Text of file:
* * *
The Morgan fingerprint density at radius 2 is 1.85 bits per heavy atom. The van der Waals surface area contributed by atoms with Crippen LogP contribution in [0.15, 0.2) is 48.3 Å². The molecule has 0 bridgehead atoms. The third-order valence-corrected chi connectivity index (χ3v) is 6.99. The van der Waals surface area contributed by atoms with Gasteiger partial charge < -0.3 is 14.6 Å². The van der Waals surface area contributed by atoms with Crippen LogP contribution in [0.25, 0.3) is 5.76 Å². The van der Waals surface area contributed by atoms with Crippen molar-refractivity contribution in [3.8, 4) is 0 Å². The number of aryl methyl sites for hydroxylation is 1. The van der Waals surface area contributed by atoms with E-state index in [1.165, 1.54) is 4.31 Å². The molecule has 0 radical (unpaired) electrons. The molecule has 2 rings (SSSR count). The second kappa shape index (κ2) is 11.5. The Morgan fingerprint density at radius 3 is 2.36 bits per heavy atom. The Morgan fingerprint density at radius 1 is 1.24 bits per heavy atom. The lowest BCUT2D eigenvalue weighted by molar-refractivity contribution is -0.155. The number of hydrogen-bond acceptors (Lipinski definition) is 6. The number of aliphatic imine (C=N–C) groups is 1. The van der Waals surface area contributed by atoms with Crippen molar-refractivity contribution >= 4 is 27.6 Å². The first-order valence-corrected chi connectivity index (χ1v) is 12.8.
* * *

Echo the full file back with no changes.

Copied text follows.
The Morgan fingerprint density at radius 2 is 1.85 bits per heavy atom. The van der Waals surface area contributed by atoms with Crippen LogP contribution in [0.15, 0.2) is 48.3 Å². The molecule has 0 bridgehead atoms. The third-order valence-corrected chi connectivity index (χ3v) is 6.99. The van der Waals surface area contributed by atoms with Gasteiger partial charge < -0.3 is 14.6 Å². The van der Waals surface area contributed by atoms with Crippen LogP contribution in [0.25, 0.3) is 5.76 Å². The van der Waals surface area contributed by atoms with Crippen molar-refractivity contribution in [3.8, 4) is 0 Å². The number of aryl methyl sites for hydroxylation is 1. The van der Waals surface area contributed by atoms with E-state index in [1.165, 1.54) is 4.31 Å². The molecule has 0 radical (unpaired) electrons. The molecule has 2 rings (SSSR count). The second kappa shape index (κ2) is 11.5. The Morgan fingerprint density at radius 3 is 2.36 bits per heavy atom. The Morgan fingerprint density at radius 1 is 1.24 bits per heavy atom. The lowest BCUT2D eigenvalue weighted by molar-refractivity contribution is -0.155. The number of hydrogen-bond acceptors (Lipinski definition) is 6. The number of aliphatic imine (C=N–C) groups is 1. The van der Waals surface area contributed by atoms with Crippen molar-refractivity contribution >= 4 is 27.6 Å². The first-order valence-corrected chi connectivity index (χ1v) is 12.8.